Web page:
If a Maryland resident filed for bankruptcy nine years ago, that bankruptcy will generally have little impact on his or her credit score or history. However, if that bankruptcy was filed just a year ago, it could have a significant impact on that person’s credit score and history. It is important to note that individuals who file for bankruptcy may not experience negative consequences after doing so.
In some cases, a credit score can actually go up after seeking protection from creditors. This is because a person can have many debts discharged after doing so. Since these debts no longer appear on a credit report, a credit card company or other lender may see that person as creditworthy. Of course, the bankruptcy itself will remain on a credit report for up to 10 years. A Chapter 13 bankruptcy remains on a credit report for seven years.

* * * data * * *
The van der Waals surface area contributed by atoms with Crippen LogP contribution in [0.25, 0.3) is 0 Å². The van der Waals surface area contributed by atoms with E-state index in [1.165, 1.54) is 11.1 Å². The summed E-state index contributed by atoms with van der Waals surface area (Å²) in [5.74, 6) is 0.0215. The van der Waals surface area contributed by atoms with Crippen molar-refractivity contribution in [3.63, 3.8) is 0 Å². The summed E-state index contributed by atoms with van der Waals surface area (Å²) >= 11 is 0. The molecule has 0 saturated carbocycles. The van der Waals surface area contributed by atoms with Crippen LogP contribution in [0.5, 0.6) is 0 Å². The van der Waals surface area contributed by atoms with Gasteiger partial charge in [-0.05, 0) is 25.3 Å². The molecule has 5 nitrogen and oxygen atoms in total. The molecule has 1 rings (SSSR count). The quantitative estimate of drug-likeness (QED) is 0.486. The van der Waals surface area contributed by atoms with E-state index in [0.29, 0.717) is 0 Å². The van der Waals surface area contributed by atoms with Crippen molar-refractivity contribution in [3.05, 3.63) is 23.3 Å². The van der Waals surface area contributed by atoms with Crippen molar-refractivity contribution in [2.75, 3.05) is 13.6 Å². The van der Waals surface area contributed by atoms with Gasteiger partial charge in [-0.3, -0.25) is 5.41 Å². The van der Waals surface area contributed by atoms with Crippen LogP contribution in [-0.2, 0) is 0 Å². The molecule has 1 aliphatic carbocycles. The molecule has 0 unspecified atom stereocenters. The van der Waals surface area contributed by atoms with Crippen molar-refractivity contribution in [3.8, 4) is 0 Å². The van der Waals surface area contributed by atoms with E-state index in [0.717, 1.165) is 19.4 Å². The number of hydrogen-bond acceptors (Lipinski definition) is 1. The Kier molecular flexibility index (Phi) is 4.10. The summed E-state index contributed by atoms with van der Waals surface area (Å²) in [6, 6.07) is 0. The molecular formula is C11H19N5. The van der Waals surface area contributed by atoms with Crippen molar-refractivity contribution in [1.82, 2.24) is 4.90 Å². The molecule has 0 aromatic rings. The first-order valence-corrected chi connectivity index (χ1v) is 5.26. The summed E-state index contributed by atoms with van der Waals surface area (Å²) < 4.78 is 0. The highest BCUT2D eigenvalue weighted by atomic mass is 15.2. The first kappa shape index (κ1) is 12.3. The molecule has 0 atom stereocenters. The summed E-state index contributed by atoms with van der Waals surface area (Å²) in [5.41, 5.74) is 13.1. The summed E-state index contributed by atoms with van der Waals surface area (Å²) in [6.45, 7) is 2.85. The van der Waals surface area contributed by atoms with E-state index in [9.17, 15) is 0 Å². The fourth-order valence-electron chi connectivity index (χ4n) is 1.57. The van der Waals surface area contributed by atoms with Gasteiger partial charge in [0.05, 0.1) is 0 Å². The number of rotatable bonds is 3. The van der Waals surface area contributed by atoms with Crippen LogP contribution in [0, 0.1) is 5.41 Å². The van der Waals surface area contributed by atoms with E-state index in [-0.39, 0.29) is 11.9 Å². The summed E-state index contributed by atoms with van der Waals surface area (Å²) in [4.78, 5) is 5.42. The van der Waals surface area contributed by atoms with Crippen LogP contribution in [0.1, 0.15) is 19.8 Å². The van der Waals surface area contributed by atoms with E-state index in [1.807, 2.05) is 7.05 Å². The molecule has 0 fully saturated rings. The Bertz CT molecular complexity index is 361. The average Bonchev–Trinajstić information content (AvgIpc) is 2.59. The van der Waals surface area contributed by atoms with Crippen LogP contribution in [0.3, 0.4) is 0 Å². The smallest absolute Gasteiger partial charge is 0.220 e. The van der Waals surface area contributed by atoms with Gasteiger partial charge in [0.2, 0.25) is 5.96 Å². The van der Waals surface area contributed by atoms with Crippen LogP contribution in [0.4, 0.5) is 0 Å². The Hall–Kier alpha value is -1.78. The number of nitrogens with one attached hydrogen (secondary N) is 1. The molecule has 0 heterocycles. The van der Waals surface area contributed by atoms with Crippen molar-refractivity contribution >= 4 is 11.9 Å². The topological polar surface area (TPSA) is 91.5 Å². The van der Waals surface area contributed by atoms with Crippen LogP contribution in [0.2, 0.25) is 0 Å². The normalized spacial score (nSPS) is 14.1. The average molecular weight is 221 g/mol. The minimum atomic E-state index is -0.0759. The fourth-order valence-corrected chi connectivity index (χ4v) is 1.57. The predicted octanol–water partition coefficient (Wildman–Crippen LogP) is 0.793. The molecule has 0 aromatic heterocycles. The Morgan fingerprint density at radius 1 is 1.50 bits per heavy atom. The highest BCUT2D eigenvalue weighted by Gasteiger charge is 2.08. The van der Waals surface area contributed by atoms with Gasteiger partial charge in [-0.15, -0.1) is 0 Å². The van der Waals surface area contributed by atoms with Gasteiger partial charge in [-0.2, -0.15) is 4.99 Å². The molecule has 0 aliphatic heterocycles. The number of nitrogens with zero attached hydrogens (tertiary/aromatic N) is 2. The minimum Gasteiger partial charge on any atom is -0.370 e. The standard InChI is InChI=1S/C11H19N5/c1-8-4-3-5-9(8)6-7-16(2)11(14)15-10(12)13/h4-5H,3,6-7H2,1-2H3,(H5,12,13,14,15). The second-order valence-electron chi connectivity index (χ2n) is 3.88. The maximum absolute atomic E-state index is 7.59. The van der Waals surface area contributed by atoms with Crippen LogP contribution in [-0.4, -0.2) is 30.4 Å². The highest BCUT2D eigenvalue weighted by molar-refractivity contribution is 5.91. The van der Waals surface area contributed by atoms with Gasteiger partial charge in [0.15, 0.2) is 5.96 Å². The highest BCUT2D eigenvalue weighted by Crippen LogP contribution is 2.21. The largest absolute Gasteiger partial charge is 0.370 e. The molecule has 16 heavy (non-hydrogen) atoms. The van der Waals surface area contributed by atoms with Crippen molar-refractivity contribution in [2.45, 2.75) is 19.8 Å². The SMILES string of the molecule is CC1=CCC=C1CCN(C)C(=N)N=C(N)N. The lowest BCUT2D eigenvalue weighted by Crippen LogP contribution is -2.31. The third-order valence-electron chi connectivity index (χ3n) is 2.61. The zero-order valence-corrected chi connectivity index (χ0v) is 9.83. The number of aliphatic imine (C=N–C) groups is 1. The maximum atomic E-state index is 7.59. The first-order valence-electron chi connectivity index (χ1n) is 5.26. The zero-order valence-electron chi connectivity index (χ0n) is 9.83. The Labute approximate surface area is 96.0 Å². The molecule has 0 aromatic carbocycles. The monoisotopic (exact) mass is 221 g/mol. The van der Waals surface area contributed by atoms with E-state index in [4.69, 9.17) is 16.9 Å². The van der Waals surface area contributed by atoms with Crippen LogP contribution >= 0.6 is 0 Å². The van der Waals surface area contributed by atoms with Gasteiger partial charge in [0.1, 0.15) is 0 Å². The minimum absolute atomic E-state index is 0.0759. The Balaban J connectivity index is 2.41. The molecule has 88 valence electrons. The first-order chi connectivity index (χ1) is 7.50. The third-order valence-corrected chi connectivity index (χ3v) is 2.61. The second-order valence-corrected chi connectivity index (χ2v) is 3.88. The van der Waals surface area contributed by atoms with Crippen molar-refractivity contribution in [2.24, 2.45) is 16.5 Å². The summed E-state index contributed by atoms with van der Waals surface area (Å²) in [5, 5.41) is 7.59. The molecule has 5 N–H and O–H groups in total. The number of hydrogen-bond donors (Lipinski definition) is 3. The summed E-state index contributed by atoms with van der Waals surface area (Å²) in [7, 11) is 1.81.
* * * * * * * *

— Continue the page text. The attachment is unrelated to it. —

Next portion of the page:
Individuals should know that not all lenders will want to work with them right away. Furthermore, borrowers will likely be subject to higher interest rates and other less favorable terms until they prove themselves to be responsible again. It is possible for a person to completely rebuild his or her credit in about two years after debts are discharged.
In some situations, filing for Chapter 13 bankruptcy may be an ideal way to get out of debt. This may be true if an individual cannot refinance or consolidate existing debt balances to make them easier to manage. Filing for bankruptcy may also be better than using retirement funds to pay off current debts as they are generally protected in a bankruptcy case. An attorney may provide more insight into which assets are exempt in a bankruptcy proceeding and how long a person could have to make payments to creditors.